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Abstract: PO0717

Chronic Dialysis Access Management in the COVID-19 Era: The Need for Raising Awareness

Session Information

Category: Coronavirus (COVID-19)

  • 000 Coronavirus (COVID-19)

Authors

  • Vincent-Johnson, Anita, University of Virginia, Charlottesville, Virginia, United States
  • Kannan, Lakshmi, University of Virginia, Charlottesville, Virginia, United States
  • Karimi, Ashkan, Augusta Health, Fishersville, Virginia, United States
  • Chopra, Tushar, University of Virginia, Charlottesville, Virginia, United States
  • Pourafshar, Negiin, University of Virginia, Charlottesville, Virginia, United States
Background

Coronavirus Disease 2019 (COVID-19), an acute respiratory disease caused by novel coronavirus SARS-CoV-2, is particularly ominous to chronic dialysis patients as they are likely to experience more severe illness. However, these patients continue to require renal replacement therapy (RRT) during this time. To inform best practices for hemodialysis (HD) patients, we sought to determine the challenges regarding access placement during the pandemic era.

Methods

This is a retrospective single-center study of adult patients who received chronic dialysis at one of the University of Virginia dialysis units. Prevalence of central venous catheter (CVC) use were assessed in patients receiving chronic HD between the months of February-April 2020 (during the pandemic in our area) and compared to the three months prior (October-December 2019). The patients’ relevant clinical and laboratory information were reviewed and recorded monthly. All patients who received RRT on HD were included.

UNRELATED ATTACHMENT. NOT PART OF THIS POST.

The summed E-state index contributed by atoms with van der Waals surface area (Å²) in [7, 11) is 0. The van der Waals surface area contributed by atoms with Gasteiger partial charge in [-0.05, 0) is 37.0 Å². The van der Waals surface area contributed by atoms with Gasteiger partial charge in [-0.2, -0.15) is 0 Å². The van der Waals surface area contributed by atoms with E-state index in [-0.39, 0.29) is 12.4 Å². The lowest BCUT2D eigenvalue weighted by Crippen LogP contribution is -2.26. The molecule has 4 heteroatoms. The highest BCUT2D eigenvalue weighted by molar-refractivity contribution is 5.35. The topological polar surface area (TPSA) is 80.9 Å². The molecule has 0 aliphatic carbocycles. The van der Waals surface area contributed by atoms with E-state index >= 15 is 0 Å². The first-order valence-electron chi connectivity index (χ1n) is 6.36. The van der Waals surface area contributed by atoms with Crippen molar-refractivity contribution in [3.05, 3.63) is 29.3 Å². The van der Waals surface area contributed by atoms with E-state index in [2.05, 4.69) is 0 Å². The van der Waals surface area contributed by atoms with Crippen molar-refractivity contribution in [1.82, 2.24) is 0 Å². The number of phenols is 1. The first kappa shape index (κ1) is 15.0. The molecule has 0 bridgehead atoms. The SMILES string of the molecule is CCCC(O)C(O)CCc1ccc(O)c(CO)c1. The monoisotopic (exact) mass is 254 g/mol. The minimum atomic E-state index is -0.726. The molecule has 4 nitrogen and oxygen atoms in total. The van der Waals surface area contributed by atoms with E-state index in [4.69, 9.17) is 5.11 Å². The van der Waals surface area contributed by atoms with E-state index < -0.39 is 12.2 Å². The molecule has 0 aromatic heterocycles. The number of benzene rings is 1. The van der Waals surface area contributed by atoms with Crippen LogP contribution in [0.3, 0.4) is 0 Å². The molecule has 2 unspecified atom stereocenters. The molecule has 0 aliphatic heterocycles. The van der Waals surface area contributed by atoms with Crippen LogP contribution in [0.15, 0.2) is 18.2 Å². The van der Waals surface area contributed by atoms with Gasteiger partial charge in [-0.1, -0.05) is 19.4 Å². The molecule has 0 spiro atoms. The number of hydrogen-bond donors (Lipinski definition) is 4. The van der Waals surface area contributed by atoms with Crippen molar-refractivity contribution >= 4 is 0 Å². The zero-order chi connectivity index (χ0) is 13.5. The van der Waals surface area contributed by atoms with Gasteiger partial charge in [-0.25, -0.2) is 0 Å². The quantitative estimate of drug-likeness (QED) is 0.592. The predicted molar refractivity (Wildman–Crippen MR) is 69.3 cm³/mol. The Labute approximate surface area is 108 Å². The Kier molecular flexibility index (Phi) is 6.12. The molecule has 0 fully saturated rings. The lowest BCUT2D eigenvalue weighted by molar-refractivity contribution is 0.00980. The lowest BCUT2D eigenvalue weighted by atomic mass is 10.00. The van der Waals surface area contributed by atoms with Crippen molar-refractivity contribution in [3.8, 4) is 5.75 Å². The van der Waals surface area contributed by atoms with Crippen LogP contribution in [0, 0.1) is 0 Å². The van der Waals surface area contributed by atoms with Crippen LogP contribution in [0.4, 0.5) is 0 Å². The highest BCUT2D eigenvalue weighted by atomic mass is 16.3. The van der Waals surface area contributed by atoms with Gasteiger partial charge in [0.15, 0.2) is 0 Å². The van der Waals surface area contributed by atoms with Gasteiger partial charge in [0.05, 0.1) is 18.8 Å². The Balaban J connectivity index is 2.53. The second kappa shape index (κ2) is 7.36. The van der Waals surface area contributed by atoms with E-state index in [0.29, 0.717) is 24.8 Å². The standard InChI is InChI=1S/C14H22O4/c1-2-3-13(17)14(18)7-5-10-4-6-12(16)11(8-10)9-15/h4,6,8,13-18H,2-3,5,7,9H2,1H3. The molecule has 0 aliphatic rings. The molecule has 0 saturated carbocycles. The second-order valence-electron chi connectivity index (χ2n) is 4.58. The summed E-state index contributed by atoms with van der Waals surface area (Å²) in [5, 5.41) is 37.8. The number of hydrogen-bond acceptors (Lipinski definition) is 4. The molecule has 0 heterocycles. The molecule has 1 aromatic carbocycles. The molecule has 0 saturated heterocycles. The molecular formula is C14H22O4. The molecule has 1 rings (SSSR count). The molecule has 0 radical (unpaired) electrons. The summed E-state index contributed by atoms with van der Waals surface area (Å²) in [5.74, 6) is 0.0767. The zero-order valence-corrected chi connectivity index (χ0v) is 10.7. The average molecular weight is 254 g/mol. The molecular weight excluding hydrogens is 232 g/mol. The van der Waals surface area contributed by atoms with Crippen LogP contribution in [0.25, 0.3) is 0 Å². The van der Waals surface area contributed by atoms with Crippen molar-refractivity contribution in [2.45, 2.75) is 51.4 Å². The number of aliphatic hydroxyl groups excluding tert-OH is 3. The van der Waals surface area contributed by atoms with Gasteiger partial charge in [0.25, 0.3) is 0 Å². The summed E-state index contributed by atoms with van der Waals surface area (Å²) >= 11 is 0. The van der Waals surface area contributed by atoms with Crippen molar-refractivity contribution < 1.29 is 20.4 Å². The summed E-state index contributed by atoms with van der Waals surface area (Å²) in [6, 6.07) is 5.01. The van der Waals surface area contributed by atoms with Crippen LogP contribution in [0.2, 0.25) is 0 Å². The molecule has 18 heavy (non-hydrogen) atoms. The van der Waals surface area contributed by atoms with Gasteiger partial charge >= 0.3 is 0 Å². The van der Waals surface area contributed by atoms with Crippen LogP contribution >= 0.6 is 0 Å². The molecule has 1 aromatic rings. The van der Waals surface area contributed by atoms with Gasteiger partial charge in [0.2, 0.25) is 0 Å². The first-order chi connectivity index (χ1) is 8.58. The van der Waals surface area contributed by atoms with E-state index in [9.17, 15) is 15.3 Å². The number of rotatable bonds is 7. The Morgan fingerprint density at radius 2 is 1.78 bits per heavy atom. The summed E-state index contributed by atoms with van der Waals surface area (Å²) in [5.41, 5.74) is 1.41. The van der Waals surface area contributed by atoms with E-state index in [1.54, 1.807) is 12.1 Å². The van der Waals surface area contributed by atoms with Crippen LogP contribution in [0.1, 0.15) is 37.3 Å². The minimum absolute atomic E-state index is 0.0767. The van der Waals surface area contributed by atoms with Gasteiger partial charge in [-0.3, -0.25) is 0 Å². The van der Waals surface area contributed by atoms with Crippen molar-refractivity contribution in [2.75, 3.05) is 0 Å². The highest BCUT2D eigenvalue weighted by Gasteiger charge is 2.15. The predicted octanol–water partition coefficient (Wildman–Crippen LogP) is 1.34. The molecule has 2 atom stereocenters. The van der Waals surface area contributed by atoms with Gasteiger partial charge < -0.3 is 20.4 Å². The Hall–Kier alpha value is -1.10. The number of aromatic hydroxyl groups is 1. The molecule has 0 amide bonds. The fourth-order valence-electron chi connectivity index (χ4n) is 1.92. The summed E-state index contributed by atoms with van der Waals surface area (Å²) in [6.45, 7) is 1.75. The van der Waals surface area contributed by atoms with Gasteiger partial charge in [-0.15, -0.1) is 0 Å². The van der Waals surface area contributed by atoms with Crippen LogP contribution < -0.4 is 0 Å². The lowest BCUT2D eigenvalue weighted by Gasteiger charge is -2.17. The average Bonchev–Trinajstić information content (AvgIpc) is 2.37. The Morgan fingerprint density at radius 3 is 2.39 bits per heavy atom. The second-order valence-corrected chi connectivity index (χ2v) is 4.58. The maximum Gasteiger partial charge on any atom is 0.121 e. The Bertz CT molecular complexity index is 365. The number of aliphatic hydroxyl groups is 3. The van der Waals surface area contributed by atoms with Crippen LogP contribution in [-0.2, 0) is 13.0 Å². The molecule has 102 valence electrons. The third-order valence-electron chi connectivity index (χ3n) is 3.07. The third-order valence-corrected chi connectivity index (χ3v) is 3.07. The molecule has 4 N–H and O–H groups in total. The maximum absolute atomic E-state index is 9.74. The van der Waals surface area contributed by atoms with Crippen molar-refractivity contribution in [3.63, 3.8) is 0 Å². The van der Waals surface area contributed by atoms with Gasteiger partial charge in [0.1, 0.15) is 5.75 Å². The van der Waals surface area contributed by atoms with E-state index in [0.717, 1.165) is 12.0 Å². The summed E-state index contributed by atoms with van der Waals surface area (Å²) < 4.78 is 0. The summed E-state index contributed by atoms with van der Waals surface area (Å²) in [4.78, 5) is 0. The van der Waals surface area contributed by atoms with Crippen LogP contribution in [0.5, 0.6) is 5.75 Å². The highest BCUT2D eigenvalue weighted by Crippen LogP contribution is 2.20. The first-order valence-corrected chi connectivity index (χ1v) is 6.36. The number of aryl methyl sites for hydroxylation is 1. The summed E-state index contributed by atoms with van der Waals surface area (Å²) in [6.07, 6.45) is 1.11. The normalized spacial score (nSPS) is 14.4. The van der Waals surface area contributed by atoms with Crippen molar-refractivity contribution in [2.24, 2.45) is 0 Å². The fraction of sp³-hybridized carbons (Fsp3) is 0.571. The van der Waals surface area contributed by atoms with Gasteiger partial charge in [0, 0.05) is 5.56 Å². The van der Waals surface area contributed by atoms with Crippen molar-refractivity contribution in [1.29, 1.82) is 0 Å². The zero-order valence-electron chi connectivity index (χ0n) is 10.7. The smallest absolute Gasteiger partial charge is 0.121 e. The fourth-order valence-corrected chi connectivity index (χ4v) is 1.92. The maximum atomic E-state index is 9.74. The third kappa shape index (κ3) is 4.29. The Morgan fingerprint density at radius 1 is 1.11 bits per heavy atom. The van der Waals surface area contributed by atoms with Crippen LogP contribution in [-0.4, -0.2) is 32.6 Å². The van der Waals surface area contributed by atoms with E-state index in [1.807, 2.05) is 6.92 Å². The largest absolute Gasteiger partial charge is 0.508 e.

Results

A total of 58 patients were evaluated, among whom 33 were male and 25 were female. The age range is 18-90 with a median age of 65. The number of patients using catheters in the pandemic months was 18 (31%), 19 (33%) and 22 (37%). The numbers pre-pandemic were 14 (25%), 19 (33%) and 17 (30%). The number of patients with central venous catheter for more than 90 days during the pandemic was 14 (24%), 16 (30%) and 16 (30%). The numbers pre-pandemic were 12 (22%), 15 (27%) and 15 (27%).

Conclusion

This single-center study reveals the impact of the pandemic on HD catheter use in our area. There is a large population of ESRD patients in the United States on HD that require vascular access. An AVF is the desired access type as it has the most extended access survival, the best patient survival outcomes, the lowest cost, and requires the fewest interventions. Early referral for AVF is important; however, during the Covid-19 pandemic era patients and providers are hesitant to refer patients, wanting to avoid any exposure to the virus while resources remain scarce. This study identifies the inherent difficulty for access placement in this high-risk population of patients during times like this and raises questions in the literature on the best choice of access for these patients along with the optimal timing of fistula placement to provide safe care for the patients.